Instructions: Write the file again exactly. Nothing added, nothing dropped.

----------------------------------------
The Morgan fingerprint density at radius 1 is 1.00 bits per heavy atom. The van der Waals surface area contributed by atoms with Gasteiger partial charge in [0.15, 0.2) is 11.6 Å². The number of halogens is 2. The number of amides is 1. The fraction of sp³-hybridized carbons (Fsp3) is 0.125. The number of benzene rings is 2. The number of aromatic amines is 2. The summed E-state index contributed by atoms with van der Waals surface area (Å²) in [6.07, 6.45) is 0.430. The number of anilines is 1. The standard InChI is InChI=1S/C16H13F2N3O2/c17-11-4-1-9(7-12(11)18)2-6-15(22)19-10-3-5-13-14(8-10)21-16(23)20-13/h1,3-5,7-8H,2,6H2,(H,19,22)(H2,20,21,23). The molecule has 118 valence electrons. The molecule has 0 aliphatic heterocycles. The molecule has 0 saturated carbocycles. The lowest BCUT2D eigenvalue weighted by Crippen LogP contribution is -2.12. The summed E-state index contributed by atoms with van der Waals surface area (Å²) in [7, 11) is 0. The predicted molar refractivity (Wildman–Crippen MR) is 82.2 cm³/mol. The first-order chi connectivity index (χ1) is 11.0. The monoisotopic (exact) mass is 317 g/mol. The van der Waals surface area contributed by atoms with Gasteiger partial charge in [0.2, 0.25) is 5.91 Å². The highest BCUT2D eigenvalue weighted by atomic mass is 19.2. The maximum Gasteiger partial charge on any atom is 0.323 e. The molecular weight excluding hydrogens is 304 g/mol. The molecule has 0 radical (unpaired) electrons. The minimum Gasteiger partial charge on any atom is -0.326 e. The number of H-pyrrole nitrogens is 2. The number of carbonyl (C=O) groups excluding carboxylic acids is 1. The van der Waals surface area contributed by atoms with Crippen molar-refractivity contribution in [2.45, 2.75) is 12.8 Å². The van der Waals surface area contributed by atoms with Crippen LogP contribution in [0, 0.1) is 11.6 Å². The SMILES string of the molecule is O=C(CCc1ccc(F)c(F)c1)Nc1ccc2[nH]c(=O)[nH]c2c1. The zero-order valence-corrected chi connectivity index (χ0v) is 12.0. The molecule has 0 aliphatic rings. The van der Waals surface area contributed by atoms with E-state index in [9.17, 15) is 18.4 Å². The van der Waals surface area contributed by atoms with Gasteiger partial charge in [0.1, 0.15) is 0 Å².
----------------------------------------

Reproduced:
The Morgan fingerprint density at radius 1 is 1.00 bits per heavy atom. The van der Waals surface area contributed by atoms with Gasteiger partial charge in [0.15, 0.2) is 11.6 Å². The number of halogens is 2. The number of amides is 1. The fraction of sp³-hybridized carbons (Fsp3) is 0.125. The number of benzene rings is 2. The number of aromatic amines is 2. The summed E-state index contributed by atoms with van der Waals surface area (Å²) in [6.07, 6.45) is 0.430. The number of anilines is 1. The standard InChI is InChI=1S/C16H13F2N3O2/c17-11-4-1-9(7-12(11)18)2-6-15(22)19-10-3-5-13-14(8-10)21-16(23)20-13/h1,3-5,7-8H,2,6H2,(H,19,22)(H2,20,21,23). The molecule has 118 valence electrons. The molecule has 0 aliphatic heterocycles. The molecule has 0 saturated carbocycles. The lowest BCUT2D eigenvalue weighted by Crippen LogP contribution is -2.12. The summed E-state index contributed by atoms with van der Waals surface area (Å²) in [7, 11) is 0. The predicted molar refractivity (Wildman–Crippen MR) is 82.2 cm³/mol. The first-order chi connectivity index (χ1) is 11.0. The monoisotopic (exact) mass is 317 g/mol. The van der Waals surface area contributed by atoms with Gasteiger partial charge in [0.2, 0.25) is 5.91 Å². The highest BCUT2D eigenvalue weighted by atomic mass is 19.2. The maximum Gasteiger partial charge on any atom is 0.323 e. The molecular weight excluding hydrogens is 304 g/mol. The molecule has 0 radical (unpaired) electrons. The minimum Gasteiger partial charge on any atom is -0.326 e. The number of H-pyrrole nitrogens is 2. The number of carbonyl (C=O) groups excluding carboxylic acids is 1. The van der Waals surface area contributed by atoms with Crippen molar-refractivity contribution in [2.45, 2.75) is 12.8 Å². The van der Waals surface area contributed by atoms with Crippen LogP contribution in [0, 0.1) is 11.6 Å². The SMILES string of the molecule is O=C(CCc1ccc(F)c(F)c1)Nc1ccc2[nH]c(=O)[nH]c2c1. The zero-order valence-corrected chi connectivity index (χ0v) is 12.0. The molecule has 0 aliphatic rings. The van der Waals surface area contributed by atoms with E-state index in [9.17, 15) is 18.4 Å². The van der Waals surface area contributed by atoms with Gasteiger partial charge in [0.1, 0.15) is 0 Å².